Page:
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Irish Myths and Legends | Our Ireland

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When Cuchulain was growing out of his boyhood at Emain Macha, all the women of Ulster loved him for his skill in feats, for the lightness of his leap, for the weight of his…

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The Book of Invasions or Leabhar Gabhala as it is known in the Irish Language is the book by medieval scholar monks which describes all the Legendary Invasions of Ireland throughout the ages. The…

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Queen Maeve’s Tomb sits high above the town of Sligo, Ireland on a low mountain named Knocknarea (“Mountain of the Moon”). Legend states that it is good luck to bring a stone up the…

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Halloween is a pre-Christian ancient Irish Celtic celebration called Samhain (pronounced sow-hen). Samhain celebrates the time of year between summer and winter when spirits pass through to the ‘next life’, and the living and dead can sometimes cross…

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Dublin | Our Ireland

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Tymon Park is a wonderful public amenity managed by South County Dublin Council that provides an infrastructure for many recreational actives; is home to a diverse range of flora, a valuable environment for wildlife,…

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Visitors should see Dublin accommodation By Ronan Menton Continuing on from my first article about the 10 things you must see while visiting in Dublin, I am going to cover the second half of…

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Folklore Legends and Fairytales | Our Ireland

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The Irish had may superstitions around the birth of babies: 1. Conception could be prevented if an enemy tied a knot in a handkerchief at the time of marriage; no child would be born…

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Henry Morris (1915) recounting from his Childhood beliefs in the Farney Barony ‘Nice ripe blackberries are sweet and palatable; but hungry boys and girls will eat blackberries that are neither sweet of palatable. However after ‘Oidhche…

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How The ‘Red Hand’ Became The Symbol of Ulster Ancient legend has it that at a time when Ulster had no King the tribes of the province decided the best way to settle the…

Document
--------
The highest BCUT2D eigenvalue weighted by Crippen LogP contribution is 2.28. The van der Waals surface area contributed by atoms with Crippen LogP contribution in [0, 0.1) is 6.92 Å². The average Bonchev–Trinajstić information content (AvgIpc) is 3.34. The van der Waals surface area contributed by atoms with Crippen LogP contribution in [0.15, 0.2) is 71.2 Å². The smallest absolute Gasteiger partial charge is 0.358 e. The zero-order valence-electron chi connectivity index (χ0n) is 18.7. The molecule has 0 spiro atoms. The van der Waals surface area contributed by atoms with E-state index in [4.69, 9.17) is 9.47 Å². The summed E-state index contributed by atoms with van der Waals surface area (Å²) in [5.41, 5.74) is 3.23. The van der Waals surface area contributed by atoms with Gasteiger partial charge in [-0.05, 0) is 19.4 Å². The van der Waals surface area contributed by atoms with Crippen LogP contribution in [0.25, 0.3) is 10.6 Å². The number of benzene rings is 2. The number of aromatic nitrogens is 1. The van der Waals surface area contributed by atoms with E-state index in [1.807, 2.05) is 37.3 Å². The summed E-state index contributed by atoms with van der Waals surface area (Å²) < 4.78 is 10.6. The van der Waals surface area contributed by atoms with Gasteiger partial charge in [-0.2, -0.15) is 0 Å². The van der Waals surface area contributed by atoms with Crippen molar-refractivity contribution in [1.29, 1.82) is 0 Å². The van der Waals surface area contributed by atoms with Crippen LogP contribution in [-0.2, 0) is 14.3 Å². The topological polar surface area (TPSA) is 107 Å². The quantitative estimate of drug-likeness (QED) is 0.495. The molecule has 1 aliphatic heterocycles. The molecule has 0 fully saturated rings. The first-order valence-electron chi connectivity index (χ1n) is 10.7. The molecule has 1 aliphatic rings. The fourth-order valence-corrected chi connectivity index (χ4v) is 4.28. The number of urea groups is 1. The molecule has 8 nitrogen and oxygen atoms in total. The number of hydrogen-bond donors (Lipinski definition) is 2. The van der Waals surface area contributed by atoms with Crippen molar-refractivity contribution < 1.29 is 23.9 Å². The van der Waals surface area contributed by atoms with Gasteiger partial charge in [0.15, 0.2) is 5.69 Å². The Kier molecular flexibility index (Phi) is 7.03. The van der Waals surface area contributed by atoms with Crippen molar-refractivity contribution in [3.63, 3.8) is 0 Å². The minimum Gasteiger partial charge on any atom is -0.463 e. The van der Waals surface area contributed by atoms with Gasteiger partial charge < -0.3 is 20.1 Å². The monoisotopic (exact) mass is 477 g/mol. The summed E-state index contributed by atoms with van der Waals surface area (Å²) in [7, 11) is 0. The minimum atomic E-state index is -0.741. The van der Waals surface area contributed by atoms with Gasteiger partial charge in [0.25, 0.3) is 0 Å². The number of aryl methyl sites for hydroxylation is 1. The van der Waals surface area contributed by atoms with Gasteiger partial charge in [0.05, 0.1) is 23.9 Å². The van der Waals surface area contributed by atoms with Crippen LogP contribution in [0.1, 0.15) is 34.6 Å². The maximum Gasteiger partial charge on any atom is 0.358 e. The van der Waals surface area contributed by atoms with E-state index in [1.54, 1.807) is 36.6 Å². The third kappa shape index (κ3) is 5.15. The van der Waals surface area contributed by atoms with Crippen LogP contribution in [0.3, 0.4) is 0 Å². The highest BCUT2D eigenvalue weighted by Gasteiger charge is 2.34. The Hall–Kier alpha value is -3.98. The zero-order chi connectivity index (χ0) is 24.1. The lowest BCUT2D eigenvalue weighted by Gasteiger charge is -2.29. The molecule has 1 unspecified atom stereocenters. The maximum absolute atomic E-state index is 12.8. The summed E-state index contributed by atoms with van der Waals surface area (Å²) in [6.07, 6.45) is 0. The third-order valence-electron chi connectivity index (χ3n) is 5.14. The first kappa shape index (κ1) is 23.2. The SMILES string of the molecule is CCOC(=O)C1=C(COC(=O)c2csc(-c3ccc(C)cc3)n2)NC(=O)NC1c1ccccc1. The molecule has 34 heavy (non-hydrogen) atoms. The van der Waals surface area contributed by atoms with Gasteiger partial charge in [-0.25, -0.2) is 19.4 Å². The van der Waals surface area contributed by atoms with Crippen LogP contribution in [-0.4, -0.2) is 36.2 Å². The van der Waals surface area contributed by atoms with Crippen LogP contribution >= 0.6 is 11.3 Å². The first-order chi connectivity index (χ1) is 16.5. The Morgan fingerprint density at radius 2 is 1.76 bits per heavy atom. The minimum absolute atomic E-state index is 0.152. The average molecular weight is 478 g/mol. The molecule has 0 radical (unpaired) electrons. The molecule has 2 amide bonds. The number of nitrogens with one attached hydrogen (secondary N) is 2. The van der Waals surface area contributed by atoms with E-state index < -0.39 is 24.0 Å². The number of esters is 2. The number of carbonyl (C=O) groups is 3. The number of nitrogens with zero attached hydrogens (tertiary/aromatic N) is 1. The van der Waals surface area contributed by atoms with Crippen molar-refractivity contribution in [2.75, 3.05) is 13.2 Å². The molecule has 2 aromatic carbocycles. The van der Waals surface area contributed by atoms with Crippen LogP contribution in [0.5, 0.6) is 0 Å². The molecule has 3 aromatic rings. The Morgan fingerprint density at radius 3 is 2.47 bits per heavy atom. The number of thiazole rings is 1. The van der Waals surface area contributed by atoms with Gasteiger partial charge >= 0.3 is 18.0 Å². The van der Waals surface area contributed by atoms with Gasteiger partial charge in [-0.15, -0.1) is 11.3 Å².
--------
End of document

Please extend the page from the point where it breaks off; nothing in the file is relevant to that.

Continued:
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The Fate Of The Children Of Lir This haunting story has inspired Celtic jewelry makers for many years now as the swan theme embodies traditional Celtic designs and Celtic symbols. A long time ago…

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Ballydavid Co. Kerry

The charming fishing village of Ballydavid (Baile na nGall) is located by the shores of Smerwick Harbour. This little village commands wonderful views of the Three Sisters, Dun an Oir and the impressive Mount Brandon. The site is popular with national and international visitors who wish to explore the history and archaeological sites of the area, including the famous Galluras Oratory and Galluras Castle.

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George Bernard Shaw

1. “If you’re going to tell people the truth, you better make them laugh; otherwise they’ll kill you.”

2. “I never thought much of the courage of a lion tamer. Inside the cage he is at least safe from people.”

3. “A life spent making mistakes is not only more honorable, but more useful than a life spent doing nothing.”

4. “Democracy is a device that ensures we shall be governed no better than we deserve.”

5. “If all economists were laid end to end, they would not reach a conclusion.”

6. “Life does not cease to be funny when people die any more than it ceases to be serious when people laugh.”

7. “Martyrdom is the only way in which a man can become famous without ability.”

8. “Self-sacrifice enables us to sacrifice other people without blushing.”

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9. ”A lifetime of happiness! No man alive could bear it; it would be hell on earth.”

10. “Americans adore me and will go on adoring me until I say something nice about them.”

11. “I often quote myself. It adds spice to my conversation.”

12. “The fact that a believer is happier than a skeptic is no more to the point than the fact that a drunken man is happier than a sober one.”

13. “The single biggest problem in communication is the illusion that it’s taken place.”

Below, just some of the books written by Shaw

George Bernard Shaw’s Signature

Celebrated in Ontario Canada

Statue of GB Shaw in Niagara-on-the-Lake where there is an annual Shaw theatre festival.

“In 1962, in Niagara-on-the-Lake, Ontario, lawyer and playwright Brian Doherty parlayed his love for the work of Irish playwright Bernard Shaw into a summer theatre festival, producing eight performances of Don Juan in Hell and Candida in the Court House auditorium. In this singular act of passion for theatre and culture, the Shaw Festival was born.” (See http://www.shawfest.com/)